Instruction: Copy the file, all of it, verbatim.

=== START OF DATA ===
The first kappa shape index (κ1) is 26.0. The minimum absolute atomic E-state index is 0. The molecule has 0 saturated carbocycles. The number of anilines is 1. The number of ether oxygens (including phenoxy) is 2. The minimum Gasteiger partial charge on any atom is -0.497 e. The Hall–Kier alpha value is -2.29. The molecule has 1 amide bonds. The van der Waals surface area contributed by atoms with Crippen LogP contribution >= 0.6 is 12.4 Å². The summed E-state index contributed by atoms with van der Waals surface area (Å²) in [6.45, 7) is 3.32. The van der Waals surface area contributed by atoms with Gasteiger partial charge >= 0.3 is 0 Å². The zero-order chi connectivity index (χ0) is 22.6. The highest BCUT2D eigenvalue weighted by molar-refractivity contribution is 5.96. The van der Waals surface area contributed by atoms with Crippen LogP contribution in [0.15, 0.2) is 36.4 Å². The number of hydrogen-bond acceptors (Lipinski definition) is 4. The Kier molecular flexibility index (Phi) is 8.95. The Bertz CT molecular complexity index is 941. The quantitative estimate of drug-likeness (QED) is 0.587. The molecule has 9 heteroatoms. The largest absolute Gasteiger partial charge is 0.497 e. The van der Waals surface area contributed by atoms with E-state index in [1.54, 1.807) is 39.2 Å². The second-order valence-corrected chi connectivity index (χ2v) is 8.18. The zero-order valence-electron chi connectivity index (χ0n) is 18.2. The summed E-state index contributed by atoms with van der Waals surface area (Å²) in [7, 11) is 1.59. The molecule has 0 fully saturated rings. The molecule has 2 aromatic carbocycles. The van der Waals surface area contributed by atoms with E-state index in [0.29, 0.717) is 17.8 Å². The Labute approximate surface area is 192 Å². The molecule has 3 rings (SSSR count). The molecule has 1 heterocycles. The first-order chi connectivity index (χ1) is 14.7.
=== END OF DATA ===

The first kappa shape index (κ1) is 26.0. The minimum absolute atomic E-state index is 0. The molecule has 0 saturated carbocycles. The number of anilines is 1. The number of ether oxygens (including phenoxy) is 2. The minimum Gasteiger partial charge on any atom is -0.497 e. The Hall–Kier alpha value is -2.29. The molecule has 1 amide bonds. The van der Waals surface area contributed by atoms with Crippen LogP contribution >= 0.6 is 12.4 Å². The summed E-state index contributed by atoms with van der Waals surface area (Å²) in [6.45, 7) is 3.32. The van der Waals surface area contributed by atoms with Gasteiger partial charge >= 0.3 is 0 Å². The zero-order chi connectivity index (χ0) is 22.6. The highest BCUT2D eigenvalue weighted by molar-refractivity contribution is 5.96. The van der Waals surface area contributed by atoms with Crippen LogP contribution in [0.15, 0.2) is 36.4 Å². The number of hydrogen-bond acceptors (Lipinski definition) is 4. The Kier molecular flexibility index (Phi) is 8.95. The Bertz CT molecular complexity index is 941. The quantitative estimate of drug-likeness (QED) is 0.587. The molecule has 9 heteroatoms. The largest absolute Gasteiger partial charge is 0.497 e. The van der Waals surface area contributed by atoms with E-state index in [1.54, 1.807) is 39.2 Å². The second-order valence-corrected chi connectivity index (χ2v) is 8.18. The zero-order valence-electron chi connectivity index (χ0n) is 18.2. The summed E-state index contributed by atoms with van der Waals surface area (Å²) in [7, 11) is 1.59. The molecule has 0 fully saturated rings. The molecule has 2 aromatic carbocycles. The van der Waals surface area contributed by atoms with E-state index in [0.29, 0.717) is 17.8 Å². The Labute approximate surface area is 192 Å². The molecule has 3 rings (SSSR count). The molecule has 1 heterocycles. The first-order chi connectivity index (χ1) is 14.7.